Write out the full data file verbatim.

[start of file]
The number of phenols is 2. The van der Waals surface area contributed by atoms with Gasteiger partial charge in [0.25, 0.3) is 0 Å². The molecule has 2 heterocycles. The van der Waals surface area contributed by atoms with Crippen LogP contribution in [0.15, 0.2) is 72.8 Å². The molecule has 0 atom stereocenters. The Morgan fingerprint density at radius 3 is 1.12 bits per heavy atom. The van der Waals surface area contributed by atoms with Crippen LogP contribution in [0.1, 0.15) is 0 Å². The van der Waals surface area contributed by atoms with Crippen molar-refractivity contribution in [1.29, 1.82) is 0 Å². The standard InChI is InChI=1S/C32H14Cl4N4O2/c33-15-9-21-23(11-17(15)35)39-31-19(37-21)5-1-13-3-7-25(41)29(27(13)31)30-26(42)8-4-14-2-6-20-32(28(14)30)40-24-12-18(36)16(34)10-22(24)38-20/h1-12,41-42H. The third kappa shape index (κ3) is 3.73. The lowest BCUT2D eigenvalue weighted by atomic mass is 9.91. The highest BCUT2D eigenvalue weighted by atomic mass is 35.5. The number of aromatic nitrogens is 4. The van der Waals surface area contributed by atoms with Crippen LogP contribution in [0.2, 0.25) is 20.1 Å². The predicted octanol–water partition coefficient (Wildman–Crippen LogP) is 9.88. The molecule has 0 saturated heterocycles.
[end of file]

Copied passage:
The number of phenols is 2. The van der Waals surface area contributed by atoms with Gasteiger partial charge in [0.25, 0.3) is 0 Å². The molecule has 2 heterocycles. The van der Waals surface area contributed by atoms with Crippen LogP contribution in [0.15, 0.2) is 72.8 Å². The molecule has 0 atom stereocenters. The Morgan fingerprint density at radius 3 is 1.12 bits per heavy atom. The van der Waals surface area contributed by atoms with Crippen LogP contribution in [0.1, 0.15) is 0 Å². The van der Waals surface area contributed by atoms with Crippen molar-refractivity contribution in [1.29, 1.82) is 0 Å². The standard InChI is InChI=1S/C32H14Cl4N4O2/c33-15-9-21-23(11-17(15)35)39-31-19(37-21)5-1-13-3-7-25(41)29(27(13)31)30-26(42)8-4-14-2-6-20-32(28(14)30)40-24-12-18(36)16(34)10-22(24)38-20/h1-12,41-42H. The third kappa shape index (κ3) is 3.73. The lowest BCUT2D eigenvalue weighted by atomic mass is 9.91. The highest BCUT2D eigenvalue weighted by atomic mass is 35.5. The number of aromatic nitrogens is 4. The van der Waals surface area contributed by atoms with Crippen LogP contribution in [0.2, 0.25) is 20.1 Å². The predicted octanol–water partition coefficient (Wildman–Crippen LogP) is 9.88. The molecule has 0 saturated heterocycles.